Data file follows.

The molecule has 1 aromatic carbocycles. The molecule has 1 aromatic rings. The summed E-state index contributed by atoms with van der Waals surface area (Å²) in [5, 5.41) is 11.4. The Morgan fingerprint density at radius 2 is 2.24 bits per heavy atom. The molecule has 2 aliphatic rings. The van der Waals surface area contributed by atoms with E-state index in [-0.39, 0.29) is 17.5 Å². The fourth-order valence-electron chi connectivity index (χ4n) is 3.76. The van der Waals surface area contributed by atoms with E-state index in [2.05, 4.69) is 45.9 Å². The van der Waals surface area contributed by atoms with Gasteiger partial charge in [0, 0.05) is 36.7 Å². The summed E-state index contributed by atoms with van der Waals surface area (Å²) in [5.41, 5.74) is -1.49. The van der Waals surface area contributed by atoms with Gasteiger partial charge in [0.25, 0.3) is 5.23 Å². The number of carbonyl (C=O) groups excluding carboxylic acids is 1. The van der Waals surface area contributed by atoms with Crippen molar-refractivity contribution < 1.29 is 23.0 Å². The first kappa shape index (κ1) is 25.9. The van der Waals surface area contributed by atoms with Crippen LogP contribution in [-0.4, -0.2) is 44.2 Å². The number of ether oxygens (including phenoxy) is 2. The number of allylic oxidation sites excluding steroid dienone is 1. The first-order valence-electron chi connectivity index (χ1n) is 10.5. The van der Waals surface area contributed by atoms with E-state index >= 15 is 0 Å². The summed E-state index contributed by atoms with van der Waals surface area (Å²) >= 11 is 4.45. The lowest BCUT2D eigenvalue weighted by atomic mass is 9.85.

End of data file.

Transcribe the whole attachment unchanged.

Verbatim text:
The molecule has 1 aromatic carbocycles. The molecule has 1 aromatic rings. The summed E-state index contributed by atoms with van der Waals surface area (Å²) in [5, 5.41) is 11.4. The Morgan fingerprint density at radius 2 is 2.24 bits per heavy atom. The molecule has 2 aliphatic rings. The van der Waals surface area contributed by atoms with E-state index in [-0.39, 0.29) is 17.5 Å². The fourth-order valence-electron chi connectivity index (χ4n) is 3.76. The van der Waals surface area contributed by atoms with E-state index in [2.05, 4.69) is 45.9 Å². The van der Waals surface area contributed by atoms with Gasteiger partial charge in [0, 0.05) is 36.7 Å². The summed E-state index contributed by atoms with van der Waals surface area (Å²) in [5.41, 5.74) is -1.49. The van der Waals surface area contributed by atoms with Gasteiger partial charge in [0.25, 0.3) is 5.23 Å². The number of carbonyl (C=O) groups excluding carboxylic acids is 1. The van der Waals surface area contributed by atoms with Crippen molar-refractivity contribution < 1.29 is 23.0 Å². The first kappa shape index (κ1) is 25.9. The van der Waals surface area contributed by atoms with Crippen LogP contribution in [-0.4, -0.2) is 44.2 Å². The number of ether oxygens (including phenoxy) is 2. The number of allylic oxidation sites excluding steroid dienone is 1. The first-order valence-electron chi connectivity index (χ1n) is 10.5. The van der Waals surface area contributed by atoms with E-state index >= 15 is 0 Å². The summed E-state index contributed by atoms with van der Waals surface area (Å²) >= 11 is 4.45. The lowest BCUT2D eigenvalue weighted by atomic mass is 9.85.